I found this site quite by accident earlier today and I’ve been on it ever since! I’ve even ordered a copy of your book “Dining on a Dime” which I’ve purchased from a bookshop in St. Paul’s, Missouri (I live in the UK and I can’t find a single one for sale over here!)

    The tip above from Roz, about using re-useable shopping bags – what a brilliant idea!! I can see I’ll be copying that in the next week or two :)

  8. Carole says

    I bought some dishpans at the dollar store and put meat in one, frozen veggies in one, potato items (tater tots, potato wedges, french fries) in one, frozen fruit items in one; misc items (chocolate chips, nuts. bread etc) in one and wow! Now you can pull out a bin, look for what you want and put it back without holding the freezer door open looking for something…it works great!

  9. Lucy says

    I use both plastic crates to organize by type (chicken, pork, beef, hamburger, veggies each have their own bin) and a magnetic whiteboard with a clip that holds the marker. Having the pen right there was a key to keeping the whiteboard inventory updated. If I do find a lost, forgotten, or older item I put it in the wire basket at the top of the chest freezer or move it to the fridge freezer and immediately add it to the menu plan. When I have only 1 or 2 left of something I add it to my shopping list in the semi-urgent column and look for a good buy on it.

  10. Mary says

    The chest freezer worked great when all the kids were home. After we became “empty nesters” it was way too big. I solved the problem by freezing gallon milk jugs with water and putting them in the bottom. Then I covered a large piece of cardboard with foil and covered the jugs, making a new ‘floor’. I then put my baskets on the new floor. This way the freezer was nearly full at all times.

  11. Sheri says

    I have a question about the shopping bags, bins or crates in the freezer. It sounds like a great idea, but does the frost ever freeze them to the shelf?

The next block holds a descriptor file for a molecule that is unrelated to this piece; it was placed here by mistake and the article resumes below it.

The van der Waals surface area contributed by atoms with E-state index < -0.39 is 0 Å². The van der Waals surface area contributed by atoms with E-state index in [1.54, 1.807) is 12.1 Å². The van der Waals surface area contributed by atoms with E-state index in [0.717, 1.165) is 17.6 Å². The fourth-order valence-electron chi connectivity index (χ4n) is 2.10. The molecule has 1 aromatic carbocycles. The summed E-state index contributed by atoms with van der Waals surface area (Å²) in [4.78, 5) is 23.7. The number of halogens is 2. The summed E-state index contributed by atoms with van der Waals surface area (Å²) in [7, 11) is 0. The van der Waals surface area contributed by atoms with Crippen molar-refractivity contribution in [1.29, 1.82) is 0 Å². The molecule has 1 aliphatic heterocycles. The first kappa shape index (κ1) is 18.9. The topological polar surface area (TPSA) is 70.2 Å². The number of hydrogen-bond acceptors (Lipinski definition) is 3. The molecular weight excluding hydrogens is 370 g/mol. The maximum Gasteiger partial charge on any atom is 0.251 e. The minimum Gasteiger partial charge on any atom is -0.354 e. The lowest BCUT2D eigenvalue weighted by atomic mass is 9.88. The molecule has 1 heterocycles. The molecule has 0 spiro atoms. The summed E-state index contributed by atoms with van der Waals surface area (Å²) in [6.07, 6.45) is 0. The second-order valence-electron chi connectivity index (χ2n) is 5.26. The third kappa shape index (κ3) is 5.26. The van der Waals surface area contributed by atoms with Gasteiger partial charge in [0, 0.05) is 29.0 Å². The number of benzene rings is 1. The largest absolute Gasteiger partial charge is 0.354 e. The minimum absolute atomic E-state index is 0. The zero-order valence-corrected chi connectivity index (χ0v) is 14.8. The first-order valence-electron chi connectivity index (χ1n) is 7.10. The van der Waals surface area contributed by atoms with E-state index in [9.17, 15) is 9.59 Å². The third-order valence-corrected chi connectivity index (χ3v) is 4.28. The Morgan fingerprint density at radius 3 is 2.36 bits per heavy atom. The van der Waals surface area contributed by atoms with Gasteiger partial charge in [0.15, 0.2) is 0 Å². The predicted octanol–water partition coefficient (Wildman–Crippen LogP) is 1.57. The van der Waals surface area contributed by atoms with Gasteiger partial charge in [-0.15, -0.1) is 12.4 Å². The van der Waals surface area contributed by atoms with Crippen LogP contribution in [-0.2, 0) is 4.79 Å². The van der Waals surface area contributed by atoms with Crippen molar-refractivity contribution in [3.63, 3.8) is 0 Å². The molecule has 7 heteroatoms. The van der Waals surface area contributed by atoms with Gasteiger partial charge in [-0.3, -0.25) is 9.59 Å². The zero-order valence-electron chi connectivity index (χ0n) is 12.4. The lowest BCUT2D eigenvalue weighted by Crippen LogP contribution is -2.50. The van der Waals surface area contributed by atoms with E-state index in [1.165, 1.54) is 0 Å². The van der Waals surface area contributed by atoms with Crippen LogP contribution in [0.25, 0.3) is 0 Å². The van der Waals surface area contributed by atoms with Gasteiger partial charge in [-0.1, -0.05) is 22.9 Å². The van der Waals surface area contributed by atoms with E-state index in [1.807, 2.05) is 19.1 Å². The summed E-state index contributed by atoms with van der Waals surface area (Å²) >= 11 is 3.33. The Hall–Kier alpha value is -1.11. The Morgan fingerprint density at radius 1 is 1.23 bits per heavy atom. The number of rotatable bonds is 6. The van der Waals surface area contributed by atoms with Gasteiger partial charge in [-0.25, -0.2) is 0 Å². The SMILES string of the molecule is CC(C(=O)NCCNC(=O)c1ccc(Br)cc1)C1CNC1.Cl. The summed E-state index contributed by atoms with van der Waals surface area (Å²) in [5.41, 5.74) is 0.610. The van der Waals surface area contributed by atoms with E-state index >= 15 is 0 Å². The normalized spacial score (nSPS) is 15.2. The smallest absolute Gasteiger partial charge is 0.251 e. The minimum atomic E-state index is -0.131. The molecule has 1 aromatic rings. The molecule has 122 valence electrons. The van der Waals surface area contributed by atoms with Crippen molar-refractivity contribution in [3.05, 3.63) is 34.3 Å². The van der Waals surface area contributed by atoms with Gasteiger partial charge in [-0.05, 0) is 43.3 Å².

I need to do some defrosting of my freezer really soon and so that brings the question to mind. Otherwise, it sounds like a great idea!

  12. Bob says

    Regarding the article statement: “even today’s energy saver o…is costing you $40 a month…”

    I recently checked the yellow govt energy labels on freezers and found them to show something like $35-40 per YEAR, not per month — quite a difference!

    • says

      You can’t always go by these labels because it can depend on how full your freezer is where you live and the price of electricity and other factors even how much the freezer is opened and closed.

      Tawra just got a new top of the line energy saving fridge and I was talking to the repair man (she had trouble with it the first day) and he said where she lived she would save a whole $1 a month with this energy saving fridge. He also said what people don’t realize on the new fancy energy saving fridges is you are suppose to adjust the temperature each time you go to the store and refill the fridge or when it gets low on food in order to help save on the energy.

      He went on to say these wonderful energy saving fridges now have computer chips in them to help save that whole $1 a month energy and if something happens to it which he says does all the time it costs $500 just for the part to fix it not including paying him to come out and fix it.

      Bottom line is to turn off your own freezer or dryer not use them for a month or two and see what it does to your electric bill. I think you will be very surprised.

  13. Tommie in Abilene, TX says

    Some very good ideas here. I have two more suggestions: 1. When
    using holding bins in the freezer, get them with an open basket weave
    or that have open vent holes/squares all around so the cold air can circulate freely.
    You smart people probably already knew this, but it was new to me. 2. The next
    time I think I am about to need a refrigerator, I am going to haunt yard sales for a good
    Used one. I have seen beauties for $100. I have had so many lemons and paid a ton
    Of money for them. If I have to have another dud fixed, at least I didn’t pay new price.
    In 53 years of marriage, I have never had a fridge that lasted five years without expensive
    repairs—–just lucky, I guess. Tommie

    • says

      Thanks for the tips Tommie. Both are good. We are right there with you on the fridge advice. Tawra has had a nightmare with appliances. The one she has now was new, broke down and luckily it was under warranty that came with the house but he told her that if he had to repair 1 part the part alone would be $500 just for the part and that did not include the labor. I didn’t get a used one but got the most inexpensive one I could find – very cheap and it has lasted for 10 years so far. It didn’t have any bells and whistles at all. Just like the old ones with not one button or computer anything on it. That I think is part of the secret too.